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Build Back Better: Confused on Childcare

November 7th, 2021 by dk

Much has been written about Republicans messaging better than Democrats. Almost no one explains why that is. Simply put, Democrats have an additive culture. Their instinct is to add more elements to please more constituents. Republicans regularly pare any proposal back to its essence.

Take childcare as an example, because it figures prominently in President Biden’s Build Back Better package. It features four programs to benefit children, but in competing and self-contradictory ways.

Democrats want to extend the pandemic-inspired Child Tax Credit. It has slashed child poverty in half by sending direct payments to families raising kids. They also initially proposed 12 weeks of paid family leave, which is common in most other advanced economies. 

Each of these programs would make it easier for a parent to be home with their child. Meanwhile, two other proposed programs would do the opposite — sending children out of the home for care and instruction.

Universal pre-kindergarten has been on the liberal agenda for decades. Biden’s proposal would start public education for three- and four-year-olds. Coupled with subsidized daycare, Biden’s original plan promised to save a typical American family $27,800 per year in childcare costs.

Can you see the contradictions here? Parents would be allowed to take several months off from work to stay home with a newborn, while the child’s siblings are sent off to daycare or pre-K. Who is best suited to care for young children — parents or professionals? Which is it, Democrats?

This may sound like Republican talking points, but the internal contradictions are there to be exposed.

The technocratic solution is to outsource child-rearing to professionals as soon as possible. It’s more efficient. It can be regulated. It levels the playing field. It meets an immediate need. (In most states, the cost of childcare is now more than in-state tuition at the local public university.)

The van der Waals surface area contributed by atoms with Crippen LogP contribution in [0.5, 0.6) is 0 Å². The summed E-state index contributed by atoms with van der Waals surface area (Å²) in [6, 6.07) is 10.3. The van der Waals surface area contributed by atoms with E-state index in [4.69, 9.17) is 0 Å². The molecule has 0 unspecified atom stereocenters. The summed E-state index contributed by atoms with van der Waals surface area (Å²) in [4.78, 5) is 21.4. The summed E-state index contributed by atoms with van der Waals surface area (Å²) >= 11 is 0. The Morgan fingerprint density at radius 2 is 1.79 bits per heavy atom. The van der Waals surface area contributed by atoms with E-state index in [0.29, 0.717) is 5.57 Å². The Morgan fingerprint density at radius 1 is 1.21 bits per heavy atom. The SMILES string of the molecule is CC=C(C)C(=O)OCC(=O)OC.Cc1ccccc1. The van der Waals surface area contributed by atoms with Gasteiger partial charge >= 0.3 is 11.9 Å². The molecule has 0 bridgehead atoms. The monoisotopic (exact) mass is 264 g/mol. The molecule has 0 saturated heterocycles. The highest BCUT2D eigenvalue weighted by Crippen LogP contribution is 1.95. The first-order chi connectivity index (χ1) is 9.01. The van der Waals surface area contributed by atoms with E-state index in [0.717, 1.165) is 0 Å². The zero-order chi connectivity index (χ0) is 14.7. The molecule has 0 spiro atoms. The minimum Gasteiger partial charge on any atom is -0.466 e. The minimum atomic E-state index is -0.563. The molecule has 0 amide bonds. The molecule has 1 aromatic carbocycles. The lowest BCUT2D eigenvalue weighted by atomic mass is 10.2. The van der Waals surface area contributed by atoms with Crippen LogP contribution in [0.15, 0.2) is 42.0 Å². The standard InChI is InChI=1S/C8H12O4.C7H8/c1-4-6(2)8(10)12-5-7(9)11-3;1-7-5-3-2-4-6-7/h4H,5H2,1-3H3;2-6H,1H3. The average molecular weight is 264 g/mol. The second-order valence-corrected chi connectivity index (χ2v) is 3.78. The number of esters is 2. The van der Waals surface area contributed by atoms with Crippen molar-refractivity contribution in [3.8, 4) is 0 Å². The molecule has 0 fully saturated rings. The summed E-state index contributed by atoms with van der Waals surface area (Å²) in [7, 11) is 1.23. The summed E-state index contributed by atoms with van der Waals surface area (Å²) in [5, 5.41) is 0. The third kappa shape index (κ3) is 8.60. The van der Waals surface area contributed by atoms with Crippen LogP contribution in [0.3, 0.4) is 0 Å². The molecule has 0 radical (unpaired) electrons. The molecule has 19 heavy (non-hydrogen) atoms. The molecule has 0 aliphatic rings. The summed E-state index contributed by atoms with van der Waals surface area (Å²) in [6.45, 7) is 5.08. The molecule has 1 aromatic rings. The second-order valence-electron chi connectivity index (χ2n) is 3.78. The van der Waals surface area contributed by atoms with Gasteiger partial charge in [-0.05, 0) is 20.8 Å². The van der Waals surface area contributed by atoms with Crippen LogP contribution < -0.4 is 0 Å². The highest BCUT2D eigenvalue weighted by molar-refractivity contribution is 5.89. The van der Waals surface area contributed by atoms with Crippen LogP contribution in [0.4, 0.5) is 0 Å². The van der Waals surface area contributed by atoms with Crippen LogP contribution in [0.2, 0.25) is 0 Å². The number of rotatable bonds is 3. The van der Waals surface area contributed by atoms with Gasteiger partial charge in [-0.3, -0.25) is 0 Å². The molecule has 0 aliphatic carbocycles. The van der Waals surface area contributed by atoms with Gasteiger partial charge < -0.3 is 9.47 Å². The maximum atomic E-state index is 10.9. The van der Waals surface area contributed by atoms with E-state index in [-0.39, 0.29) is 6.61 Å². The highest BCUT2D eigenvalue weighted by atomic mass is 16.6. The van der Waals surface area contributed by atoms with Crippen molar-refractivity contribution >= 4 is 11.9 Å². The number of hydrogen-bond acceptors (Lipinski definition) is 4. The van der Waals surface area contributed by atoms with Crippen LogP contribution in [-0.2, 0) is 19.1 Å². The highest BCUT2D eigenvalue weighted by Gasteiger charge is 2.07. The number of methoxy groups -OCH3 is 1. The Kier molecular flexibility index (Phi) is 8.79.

The opposite tack would give families the amount currently earmarked for pre-K and childcare subsidies, greatly expanding the Child Tax Credit. Would it be enough to make single-earner households viable again? Having a stay-at-home parent increases a child’s chance for success as much as early education interventions.

Democrats could help families raise their own children, providing the resources to make that possible. Even if Republicans refused to join the effort, dubious debates about Critical Race Theory would disappear. Parents would feel less exhausted and less frightened. With less financial stress, marriages might even be saved.

Scouting and neighborhood youth programs have been shrinking because families have less free time, but also because adults are not available to volunteer. Neighborhoods are more vibrant when children are home and wanting to play together with other kids on the block. Families become acquainted through their children.

The question must be what’s best for the children? You could characterize Democrats’ childcare conundrum this way: cash or credit? They could give families cash so they have time and energy to raise their own children. But then they wouldn’t be able to take credit for those children’s later success.


Don Kahle ( writes a column each Friday for The Register-Guard and archives past columns at

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